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John Ball - Life Stories, Books, and Links
 
Biographical Information

Stories about John Ball

Selected works by this author

Selected books about / related to this author

Recommended links
 
BIOGRAPHICAL INFORMATION
 
John Ball   (? - 1381)
 
Category:  English Literature
 
Born: Died: 1381
 
Related authors:
William Morris
 
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John Ball - LIFE STORIES
 
 
6/12/1381     John Ball & William Morris
On this day in 1381, preacher John Ball spoke at Blackheath to those assembled for the Peasants' Revolt, inciting them with perhaps the most provocative rhymed couplet in history: "When Adam delved and Eve span, / Who was then the gentleman?" The rebels apparently took up this chant as they marched to London to demand a life of more than digging and spinning from fourteen-year-old Richard II.
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SELECTED WORKS BY THIS AUTHOR
 
 
No books are presently listed for John Ball in this category. Please contact us if you have a suggestion.
 
FIND BOOKS BY JOHN BALL AT Powell's Books
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SELECTED BOOKS ABOUT (or related to) THIS AUTHOR
 
 
A Dream of John Ball
by William Morris
fiction
 
Chronicles
by Jean Froissart
history
 
The Peasants' Revolt of 1381
by R. B. Dobson
history
 
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BBC
Find a number of articles on British history, including the essay titled "Richard II and the Crisis of Authority":

"In England, as elsewhere in Europe in the late 14th century, authority was under challenge. The ordinary people of the land were growing restive. In June 1381, in southern England, peasant anger at their low status in society spilled over into violent rebellion, and for a few days London lay at the mercy of the mob...."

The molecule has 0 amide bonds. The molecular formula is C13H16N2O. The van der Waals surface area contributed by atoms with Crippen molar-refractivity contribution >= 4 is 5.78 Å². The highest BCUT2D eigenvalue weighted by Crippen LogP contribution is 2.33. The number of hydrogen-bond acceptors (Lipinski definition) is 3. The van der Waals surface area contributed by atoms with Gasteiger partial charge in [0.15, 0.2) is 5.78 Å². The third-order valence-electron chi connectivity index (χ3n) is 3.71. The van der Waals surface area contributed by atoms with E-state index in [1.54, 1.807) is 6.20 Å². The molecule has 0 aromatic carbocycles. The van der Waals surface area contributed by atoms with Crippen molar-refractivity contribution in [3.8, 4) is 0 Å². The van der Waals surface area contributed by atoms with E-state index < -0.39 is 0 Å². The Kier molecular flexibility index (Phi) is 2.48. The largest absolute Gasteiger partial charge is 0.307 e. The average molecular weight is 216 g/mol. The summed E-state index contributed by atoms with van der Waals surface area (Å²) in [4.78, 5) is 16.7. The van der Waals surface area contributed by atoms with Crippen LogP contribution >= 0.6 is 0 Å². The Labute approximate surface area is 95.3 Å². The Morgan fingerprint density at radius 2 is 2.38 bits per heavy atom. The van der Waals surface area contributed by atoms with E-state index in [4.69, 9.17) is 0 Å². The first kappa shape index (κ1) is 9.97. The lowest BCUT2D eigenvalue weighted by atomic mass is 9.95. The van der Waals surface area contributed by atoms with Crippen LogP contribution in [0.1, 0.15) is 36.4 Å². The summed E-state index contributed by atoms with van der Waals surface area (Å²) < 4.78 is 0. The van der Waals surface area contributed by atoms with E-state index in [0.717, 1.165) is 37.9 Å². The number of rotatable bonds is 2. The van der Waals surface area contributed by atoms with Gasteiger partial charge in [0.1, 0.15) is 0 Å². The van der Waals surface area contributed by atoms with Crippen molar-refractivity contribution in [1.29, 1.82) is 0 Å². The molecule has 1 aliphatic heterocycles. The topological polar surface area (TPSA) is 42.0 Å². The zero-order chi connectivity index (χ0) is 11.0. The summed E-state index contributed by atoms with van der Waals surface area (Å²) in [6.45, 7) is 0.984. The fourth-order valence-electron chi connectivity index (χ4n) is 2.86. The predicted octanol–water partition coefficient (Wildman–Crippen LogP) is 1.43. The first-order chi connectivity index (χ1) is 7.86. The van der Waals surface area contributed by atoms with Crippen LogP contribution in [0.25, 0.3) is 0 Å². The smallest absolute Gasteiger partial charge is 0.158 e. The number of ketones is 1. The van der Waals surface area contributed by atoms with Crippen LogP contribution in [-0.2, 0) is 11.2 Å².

Britannia.com
An article titled "The History of the Peasants' Revolt" explores the roots of the 1381 revolt:

"The immediate cause of the revolt was the unprecedented amount of taxation the peasantry faced from the Government. The poll tax of 1380 was three times higher than that of the previous year and, unlike its predecessor, taxed rich and poor at the same rate. Hence, it was very unpopular with the peasantry. However, the main call of the peasant rebels was for the abolition of serfdom. This was because, since the middle of the century, their lords had prevented them from making the most of the changing economic conditions. Visitations of the plague since 1348/9 had reduced the population by between a third and a half. As a result, labour became more scarce, wages rose and the economy began to suit the peasant more than it suited the landowner. However, the landowners of Parliament legislated to keep wages low and to restrict the free movement of serfs. Locally, landowners in their capacity as manorial lords also tried to tighten the feudal dues that serfs were obliged to carry out for them. Needless to say, the peasantry resented both these measures and there were local revolts both in the decade before and after 1381. Hence, the rebels attacked symbols of lordship and lordly authority, such as manors and manorial records."
Medieval Sourcebook
Offers a large selection of historical records from medieval times on culture, society and economy, theology, monoasticism and religion, government, wars, laws, feudalism, trade, tolls and taxes, the crusades, intellectual life, slavery, sex and gender, and other topics. Highly recommended.
Sources of British History
Find historical documents, including an account of the final meeting between King Richard II and Wat Tyler, the leader of the Peasant's Revolt.

"... the Mayor had his head set on a pole and borne before him to the King, who still abode in the Fields. And when the King saw the head he had it brought near him to abash the commons, and thanked the Mayor greatly for what he had done. And when the commons saw that their chieftain, Watt Tyler, was dead in such a manner, they fell to the ground there among the wheat, like beaten men, imploring the King for mercy for their misdeeds. And the King benevolently granted them mercy, and most of them took to flight. But the King ordained two knights to conduct the rest of them, namely the Kentishmen, through London, and over London Bridge, without doing them harm, so that each of them could go to his own home."
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April 18, 2014
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